you realize that life is short and ultimately precious. If you let society
dictate your dreams, those are the dreams you will die with. From a motivational
standpoint in a learning environment, this aphorism is exceptional since it will
encourage students to move beyond the institutional structures, which press
heavily on civilized societies. From an educational standpoint, "learning
how to die so you can learn how to live" would be applicable in classroom
discussions. For example, let’s examine the problems associated with aging and
coping with loss. When people are able to accept their own mortality, they are
then able to make the most of their lives by realizing their ambitions, trying
new things and taking chances they would not have otherwise. In a classroom
setting, taking chances and trying new things are what it is all about: rote
learning will not provide an individual with the insight needed to achieve all
that may be possible. An example of an activity that could be used in the
classroom is a creative writing project. You tell the students to go home and
get a list of things from an adult (preferably a parent) that did not exist
thirty years ago. Then, the students can make a list of things that they use all
the time. The students can group ideas from each list and write an essay on the
similarities of their parents and themselves. This activity can point out the
changing of time and the mortality of life. Additionally, it will improve the
student’s writing skills through drawing inferences and making conclusions.
Cultural Values “Here’s what I mean by building your own little
subculture,” Morrie said. “I don’t mean you disregard every role of your
community. I don’t go around naked, for example. I don’t run through red
lights. The little things, I can obey. But the big things -- how we think, what
we value - those you must choose yourself. You can’t let anyone -- or any
society -- determine those for you.” (p. 155) Values clearly are the guiding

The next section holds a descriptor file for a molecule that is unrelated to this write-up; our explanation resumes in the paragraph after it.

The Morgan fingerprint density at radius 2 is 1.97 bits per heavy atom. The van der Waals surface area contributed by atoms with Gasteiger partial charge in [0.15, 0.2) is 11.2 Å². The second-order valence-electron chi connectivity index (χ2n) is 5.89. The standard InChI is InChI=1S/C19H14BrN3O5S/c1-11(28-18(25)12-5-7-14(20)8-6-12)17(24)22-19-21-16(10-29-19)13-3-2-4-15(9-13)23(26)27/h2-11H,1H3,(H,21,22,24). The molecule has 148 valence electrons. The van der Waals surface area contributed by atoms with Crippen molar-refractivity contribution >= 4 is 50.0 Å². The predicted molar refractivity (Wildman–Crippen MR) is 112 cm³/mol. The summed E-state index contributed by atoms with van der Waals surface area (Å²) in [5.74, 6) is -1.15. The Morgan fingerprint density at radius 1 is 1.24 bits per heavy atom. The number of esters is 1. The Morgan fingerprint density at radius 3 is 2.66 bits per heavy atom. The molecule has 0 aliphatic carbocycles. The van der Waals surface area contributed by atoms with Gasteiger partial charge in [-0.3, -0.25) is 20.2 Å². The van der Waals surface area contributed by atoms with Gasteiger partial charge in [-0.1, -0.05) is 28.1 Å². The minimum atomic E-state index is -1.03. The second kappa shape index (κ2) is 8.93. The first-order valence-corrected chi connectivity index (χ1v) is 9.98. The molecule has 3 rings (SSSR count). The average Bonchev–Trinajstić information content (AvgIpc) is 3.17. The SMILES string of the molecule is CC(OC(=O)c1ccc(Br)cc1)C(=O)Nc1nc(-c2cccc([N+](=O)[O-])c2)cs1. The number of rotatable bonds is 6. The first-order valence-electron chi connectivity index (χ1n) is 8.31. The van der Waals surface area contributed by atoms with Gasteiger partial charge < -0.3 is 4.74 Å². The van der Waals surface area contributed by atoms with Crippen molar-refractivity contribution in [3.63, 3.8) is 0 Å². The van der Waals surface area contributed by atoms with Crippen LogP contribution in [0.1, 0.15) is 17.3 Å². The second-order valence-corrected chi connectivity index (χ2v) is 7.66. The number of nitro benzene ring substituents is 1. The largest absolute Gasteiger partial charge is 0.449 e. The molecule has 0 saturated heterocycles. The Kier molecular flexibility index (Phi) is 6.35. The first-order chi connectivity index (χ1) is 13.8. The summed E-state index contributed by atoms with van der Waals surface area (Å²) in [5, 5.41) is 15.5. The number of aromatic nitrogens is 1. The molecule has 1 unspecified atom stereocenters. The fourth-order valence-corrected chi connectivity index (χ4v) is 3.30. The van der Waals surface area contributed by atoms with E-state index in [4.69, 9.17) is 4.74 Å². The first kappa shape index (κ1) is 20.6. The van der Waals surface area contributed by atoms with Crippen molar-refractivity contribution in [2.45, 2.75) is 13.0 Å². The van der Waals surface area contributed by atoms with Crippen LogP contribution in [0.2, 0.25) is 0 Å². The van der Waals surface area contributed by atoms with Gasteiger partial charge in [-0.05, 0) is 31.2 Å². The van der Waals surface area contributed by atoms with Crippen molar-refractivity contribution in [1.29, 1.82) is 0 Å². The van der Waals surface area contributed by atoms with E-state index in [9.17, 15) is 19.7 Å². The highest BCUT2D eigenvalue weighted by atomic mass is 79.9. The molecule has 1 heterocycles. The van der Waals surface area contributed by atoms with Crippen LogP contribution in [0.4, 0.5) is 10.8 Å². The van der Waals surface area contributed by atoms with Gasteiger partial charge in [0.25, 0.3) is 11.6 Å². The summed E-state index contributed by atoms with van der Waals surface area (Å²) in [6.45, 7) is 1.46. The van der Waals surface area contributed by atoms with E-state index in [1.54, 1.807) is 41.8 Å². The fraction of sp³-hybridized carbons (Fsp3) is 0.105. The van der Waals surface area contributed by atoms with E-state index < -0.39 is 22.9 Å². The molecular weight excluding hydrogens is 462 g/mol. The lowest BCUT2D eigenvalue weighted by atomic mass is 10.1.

principles of life and teachers are in a position to teach them; however, values
are accumulated over a lifetime through parental guidance, other family members,
and pressure from peers, religious leaders and educators. Furthermore, it is
possible for teachers to encourage students to question the validity of the
status quo -- to push the limits -- to achieve the unachievable -- by
recognizing that what other people believe to be important may not be
appropriate or even relevant. Teaching students to "create a culture of
their own", encourages individual values and thought and will provide them
with the ability to think about things differently and to live their lives based
on a solid foundation of personal integrity. Professor Schwartz insight in this
regard would be well suited for educational settings, which require an analysis
of an individual’s place in society and the values associated with various
religions. This aphorism can be used in many venues such as History, Philosophy,
Sociology and Literature. An activity done by an eighth grade class at my school
reinforced Morrie’s aphorism well. The class studied many different cultures
and created list of each culture’s attributes. Next, the students took what